Then I would say that America (not “the United States”) has begun to work very hard to reduce the amount of energy we use. I might, in some settings, talk about the harmful effects of global warming, but with this group, I might try “energy independence.” I might, if encouraged, make a snarky remark about “oil-rich Arab states” and how dangerous it is to give them power over us.
And then I would say that their grievance—having to change to more energy-efficient light bulbs—is actually an important part of achieving the goal. I might remember to call it “our goal,” hoping that that term might cause them to think of themselves as “Americans” and not as the “victims of federal regulation.” At that point, the wheels would come off the wagon.
You cannot work in the cost/benefit frame of reference if there are no policy goals. If there is no goal, there is no benefit that comes from reaching the goal, and if there is no benefit, then any cost at all, will outweigh it. The smallest inconvenience; the least grievance. Even a new kind of light bulb.
But, of course, it isn’t really the light bulb. The light bulb is just an instance of a larger category—“the government has no right to regulate us.” And the feelings of resentment about government regulation are so intense and so near the surface that reasoning about “how to reduce energy consumption” will not survive. 
And the feeling rules apply because we have “every right to be angry” when the government invades our lives and tries to tell us what to do. The feelings are attached to the regulatory process. They have nothing at all to do with energy consumption or, indeed, any other policy at all.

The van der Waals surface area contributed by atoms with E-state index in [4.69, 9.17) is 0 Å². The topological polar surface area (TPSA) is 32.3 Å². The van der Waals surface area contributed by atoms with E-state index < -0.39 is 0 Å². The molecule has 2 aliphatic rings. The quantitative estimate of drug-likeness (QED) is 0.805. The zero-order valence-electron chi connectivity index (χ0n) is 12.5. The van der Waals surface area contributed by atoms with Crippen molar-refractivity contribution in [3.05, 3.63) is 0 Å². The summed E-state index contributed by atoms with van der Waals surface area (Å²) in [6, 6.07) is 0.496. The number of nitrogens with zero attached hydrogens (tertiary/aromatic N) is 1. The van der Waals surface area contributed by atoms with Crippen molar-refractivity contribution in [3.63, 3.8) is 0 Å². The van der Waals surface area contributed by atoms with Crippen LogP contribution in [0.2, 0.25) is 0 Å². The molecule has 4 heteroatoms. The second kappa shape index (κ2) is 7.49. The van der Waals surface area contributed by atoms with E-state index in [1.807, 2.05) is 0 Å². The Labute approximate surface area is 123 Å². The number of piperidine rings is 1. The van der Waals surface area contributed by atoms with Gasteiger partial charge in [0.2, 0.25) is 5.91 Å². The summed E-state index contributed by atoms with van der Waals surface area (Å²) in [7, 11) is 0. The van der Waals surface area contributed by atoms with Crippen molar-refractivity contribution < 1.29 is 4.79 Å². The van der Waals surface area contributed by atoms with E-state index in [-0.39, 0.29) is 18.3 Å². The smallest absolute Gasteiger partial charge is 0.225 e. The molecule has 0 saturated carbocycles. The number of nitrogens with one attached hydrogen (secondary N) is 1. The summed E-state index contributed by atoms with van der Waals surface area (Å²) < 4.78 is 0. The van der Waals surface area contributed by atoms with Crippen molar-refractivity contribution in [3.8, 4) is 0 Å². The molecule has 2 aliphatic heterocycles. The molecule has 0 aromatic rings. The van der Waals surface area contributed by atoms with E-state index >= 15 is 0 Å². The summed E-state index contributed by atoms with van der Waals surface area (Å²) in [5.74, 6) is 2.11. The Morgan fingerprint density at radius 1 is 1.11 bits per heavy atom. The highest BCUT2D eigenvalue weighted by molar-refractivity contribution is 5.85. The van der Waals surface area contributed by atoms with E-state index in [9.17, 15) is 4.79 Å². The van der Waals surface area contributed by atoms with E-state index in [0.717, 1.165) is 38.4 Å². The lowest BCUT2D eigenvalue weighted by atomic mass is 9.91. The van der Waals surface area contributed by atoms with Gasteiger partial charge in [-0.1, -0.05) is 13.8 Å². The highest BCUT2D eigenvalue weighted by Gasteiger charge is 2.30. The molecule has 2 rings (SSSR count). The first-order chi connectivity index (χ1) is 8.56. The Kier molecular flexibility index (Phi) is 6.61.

You can’t justify the means by reference to the ends if there are no ends. “Feels good” and “feels bad” is the whole range of policy responses. Along with a little “don’t tell me what to do,” which amplifies the resistance to every policy initiative, not only from the national level, but from the state level as well.
That, Hochchild says, is what is driving our politics. You can’t reason with it, but for people like me, it might be a good idea to try to understand it.
 There are, of course, reasons why I start at the beginning of December, but they need not detain us here.
 In the U. S., “they” refers to Trump voters. Everywhere else, it refers to all of us. That embarrasses me, but I think it is largely true.
 Whoever writes her subtitles is worth his or her weight in gold—not saying it isn’t Hochschild herself.
 I have tried and—so far—failed to establish the word orthopathy to refer to “having the feelings you are supposed to have.” This word would join orthodoxy (believing what you are supposed to believe) and orthopraxy (doing what you are supposed to do). You can find those two words in any good dictionary, but you will not find my proposed word, despite both the logic of it and the need for it.
 Leaving aside for the moment that this is the energy dependent part of a state that has mortgaged itself to attract oil companies.